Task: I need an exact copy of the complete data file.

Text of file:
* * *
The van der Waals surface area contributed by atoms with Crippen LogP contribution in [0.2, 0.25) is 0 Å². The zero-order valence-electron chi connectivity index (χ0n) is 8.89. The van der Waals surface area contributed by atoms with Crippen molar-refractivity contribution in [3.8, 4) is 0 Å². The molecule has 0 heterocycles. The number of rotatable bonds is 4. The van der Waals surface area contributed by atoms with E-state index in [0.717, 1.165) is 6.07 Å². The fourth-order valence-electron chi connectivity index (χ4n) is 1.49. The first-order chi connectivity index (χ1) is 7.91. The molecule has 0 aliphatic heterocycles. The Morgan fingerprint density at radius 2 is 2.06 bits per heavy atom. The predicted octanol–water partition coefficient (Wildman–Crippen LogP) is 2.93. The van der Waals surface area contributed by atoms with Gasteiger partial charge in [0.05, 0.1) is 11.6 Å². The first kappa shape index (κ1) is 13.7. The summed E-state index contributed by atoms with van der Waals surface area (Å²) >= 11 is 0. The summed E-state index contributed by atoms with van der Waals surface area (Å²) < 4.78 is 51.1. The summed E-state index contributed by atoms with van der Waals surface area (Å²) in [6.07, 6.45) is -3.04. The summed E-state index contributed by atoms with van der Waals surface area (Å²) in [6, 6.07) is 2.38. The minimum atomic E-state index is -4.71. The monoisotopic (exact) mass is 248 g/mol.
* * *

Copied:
The van der Waals surface area contributed by atoms with Crippen LogP contribution in [0.2, 0.25) is 0 Å². The zero-order valence-electron chi connectivity index (χ0n) is 8.89. The van der Waals surface area contributed by atoms with Crippen molar-refractivity contribution in [3.8, 4) is 0 Å². The molecule has 0 heterocycles. The number of rotatable bonds is 4. The van der Waals surface area contributed by atoms with E-state index in [0.717, 1.165) is 6.07 Å². The fourth-order valence-electron chi connectivity index (χ4n) is 1.49. The first-order chi connectivity index (χ1) is 7.91. The molecule has 0 aliphatic heterocycles. The Morgan fingerprint density at radius 2 is 2.06 bits per heavy atom. The predicted octanol–water partition coefficient (Wildman–Crippen LogP) is 2.93. The van der Waals surface area contributed by atoms with Gasteiger partial charge in [0.05, 0.1) is 11.6 Å². The first kappa shape index (κ1) is 13.7. The summed E-state index contributed by atoms with van der Waals surface area (Å²) >= 11 is 0. The summed E-state index contributed by atoms with van der Waals surface area (Å²) < 4.78 is 51.1. The summed E-state index contributed by atoms with van der Waals surface area (Å²) in [6.07, 6.45) is -3.04. The summed E-state index contributed by atoms with van der Waals surface area (Å²) in [6, 6.07) is 2.38. The minimum atomic E-state index is -4.71. The monoisotopic (exact) mass is 248 g/mol.